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Dr. Thomas
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Oklahoma Tick Population Flourishing this Summer: How to prevent and treat tick bites

Experts say that the tick population is especially high in Oklahoma this summer, due to the mild winter season and the wet spring season.

Ticks can be active year round, but are most common in the late spring and early fall. Although they prefer thickly wooded areas, they can also be found in small lawns in the middle of the city.

Here are some tips to keep ticks away:

  • Keep your yard clean and tidy. Ticks thrive in tall grass, shrubs, woods, leaf piles, leftover lawn clippings, and wood stacks. Keep your lawn mowed short and raked, and clean up any piles of brush. Wood piles that are left unkept can easily produce moisture and attract ticks and other unwanted wildlife. Stack your wood in direct sunlight to dry out if possible, and keep it tidy to avoid ticks.
  • A boundary of gravel or wood chips between your house and yard may help keep ticks away from your house. The texture of the gravel under their bodies hurts them, keeping them from crossing it.
  • Outside pets need to be medicated to prevent from attracting and feeding ticks.
  • Depending on where you live, pest control may have be able to treat your yard for ticks.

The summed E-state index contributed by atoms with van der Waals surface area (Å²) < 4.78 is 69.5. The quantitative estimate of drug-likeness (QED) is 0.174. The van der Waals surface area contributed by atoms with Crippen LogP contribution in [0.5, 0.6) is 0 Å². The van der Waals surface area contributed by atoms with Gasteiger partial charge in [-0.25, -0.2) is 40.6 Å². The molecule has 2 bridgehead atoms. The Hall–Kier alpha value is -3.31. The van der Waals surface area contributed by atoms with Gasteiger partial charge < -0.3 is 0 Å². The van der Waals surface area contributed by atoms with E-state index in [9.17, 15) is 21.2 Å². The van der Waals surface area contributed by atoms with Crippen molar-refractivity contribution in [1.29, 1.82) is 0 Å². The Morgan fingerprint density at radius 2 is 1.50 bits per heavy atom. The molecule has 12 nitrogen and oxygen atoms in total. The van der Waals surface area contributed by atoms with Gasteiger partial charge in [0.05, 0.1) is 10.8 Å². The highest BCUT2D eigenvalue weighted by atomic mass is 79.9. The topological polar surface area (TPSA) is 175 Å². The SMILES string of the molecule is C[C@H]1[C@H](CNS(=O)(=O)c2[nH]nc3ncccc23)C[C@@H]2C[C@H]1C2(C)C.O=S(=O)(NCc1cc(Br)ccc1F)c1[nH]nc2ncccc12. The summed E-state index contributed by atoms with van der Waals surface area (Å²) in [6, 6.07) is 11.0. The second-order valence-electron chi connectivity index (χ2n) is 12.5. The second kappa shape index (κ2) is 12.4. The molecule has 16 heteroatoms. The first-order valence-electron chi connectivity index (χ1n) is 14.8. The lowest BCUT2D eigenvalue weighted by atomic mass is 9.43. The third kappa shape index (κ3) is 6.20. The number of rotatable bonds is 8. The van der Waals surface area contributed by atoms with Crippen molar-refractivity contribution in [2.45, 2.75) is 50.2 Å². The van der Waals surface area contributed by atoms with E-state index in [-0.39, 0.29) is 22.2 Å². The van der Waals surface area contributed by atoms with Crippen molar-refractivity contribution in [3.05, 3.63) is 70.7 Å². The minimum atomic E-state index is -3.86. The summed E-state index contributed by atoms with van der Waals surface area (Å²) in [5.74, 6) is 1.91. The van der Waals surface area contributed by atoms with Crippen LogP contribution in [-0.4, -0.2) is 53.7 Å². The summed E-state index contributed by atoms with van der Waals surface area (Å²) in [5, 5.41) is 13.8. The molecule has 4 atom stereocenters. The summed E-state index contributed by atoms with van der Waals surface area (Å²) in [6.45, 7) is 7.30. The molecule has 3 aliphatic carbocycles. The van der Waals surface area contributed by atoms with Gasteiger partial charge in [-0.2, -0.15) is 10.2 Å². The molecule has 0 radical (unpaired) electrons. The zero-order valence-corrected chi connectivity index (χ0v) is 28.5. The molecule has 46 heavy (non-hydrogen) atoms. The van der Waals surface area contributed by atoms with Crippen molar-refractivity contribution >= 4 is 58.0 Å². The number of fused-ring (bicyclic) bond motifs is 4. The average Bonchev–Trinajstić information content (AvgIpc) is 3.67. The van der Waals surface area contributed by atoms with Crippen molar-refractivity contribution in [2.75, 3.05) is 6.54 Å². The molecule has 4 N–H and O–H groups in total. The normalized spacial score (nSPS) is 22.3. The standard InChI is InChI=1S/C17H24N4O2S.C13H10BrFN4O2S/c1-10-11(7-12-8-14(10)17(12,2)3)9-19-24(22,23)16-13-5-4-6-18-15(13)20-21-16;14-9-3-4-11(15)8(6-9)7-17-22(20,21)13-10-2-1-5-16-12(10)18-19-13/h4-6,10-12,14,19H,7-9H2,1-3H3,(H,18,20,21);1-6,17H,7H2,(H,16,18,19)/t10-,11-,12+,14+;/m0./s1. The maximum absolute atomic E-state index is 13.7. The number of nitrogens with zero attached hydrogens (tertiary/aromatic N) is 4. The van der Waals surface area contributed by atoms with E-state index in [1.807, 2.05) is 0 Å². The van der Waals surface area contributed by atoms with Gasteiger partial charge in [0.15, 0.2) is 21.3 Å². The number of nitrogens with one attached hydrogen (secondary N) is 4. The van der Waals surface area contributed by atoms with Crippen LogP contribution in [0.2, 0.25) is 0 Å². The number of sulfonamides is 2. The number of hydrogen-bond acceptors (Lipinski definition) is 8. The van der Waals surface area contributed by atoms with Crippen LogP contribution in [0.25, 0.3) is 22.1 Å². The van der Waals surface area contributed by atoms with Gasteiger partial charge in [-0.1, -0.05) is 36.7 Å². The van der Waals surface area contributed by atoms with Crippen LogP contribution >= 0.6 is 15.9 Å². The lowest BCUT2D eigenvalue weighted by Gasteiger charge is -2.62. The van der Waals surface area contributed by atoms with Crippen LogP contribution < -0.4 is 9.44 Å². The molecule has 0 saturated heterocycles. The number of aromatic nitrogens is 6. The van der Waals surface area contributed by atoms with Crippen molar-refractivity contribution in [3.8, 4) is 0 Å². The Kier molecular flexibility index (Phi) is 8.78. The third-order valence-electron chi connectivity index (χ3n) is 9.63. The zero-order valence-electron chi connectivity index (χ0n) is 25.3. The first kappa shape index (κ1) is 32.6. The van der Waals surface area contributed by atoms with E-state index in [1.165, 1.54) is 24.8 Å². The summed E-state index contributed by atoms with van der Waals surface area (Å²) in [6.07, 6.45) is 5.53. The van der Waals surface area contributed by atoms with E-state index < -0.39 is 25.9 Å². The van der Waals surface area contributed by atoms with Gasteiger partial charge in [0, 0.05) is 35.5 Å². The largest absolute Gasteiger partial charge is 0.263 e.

• Chickens, Guineas, and other ground-feeding birds eat ticks and can manage ticks remarkably well. Keeping chickens or guineas require more research and may not work out for every situation.
  • Keeping certain plants in your yard can help repel ticks, and most can be rubbed on your skin as a substitute for bug repellant spray. The following are some plants that repel ticks: Lavender, Lemongrass, Rosemary, Garlic, Mint, and Sage.

The risk of disease or infection is much higher with a tick bite than a mosquito bite due to the numerous diseases that ticks can carry. Unlike mosquitoes, when a tick bites to feed, they latch onto the skin and will stay put for days, or until removed. Because of this, if a tick bites you, you will find it eventually; still attached. Removing a tick requires caution. Sometimes when a tick is removed, the body is pulled apart from the head, leaving the head still attached to you which can increase the risk of infection.

Here’s what you need to know to properly remove a tick:

  • Use tweezers to carefully grasp the tick as close to the skin as possible. Pull away from the skin firmly and smoothly, ensuring that the whole body is removed in one piece.
  • Any jerking or twisting may break parts of the tick off, leaving parts of the mouth still inside the skin. If this happens, use the tweezers to remove the leftover pieces.
  • Wash the affected area with soap and warm water, and keep an eye on it for the next few weeks for any change.
  • Once the tick is removed, place it in a dry, sealed container or bag. If a rash or fever appears in the next few weeks, your doctor can evaluate the tick that caused the illness, making treatment much easier and more effective.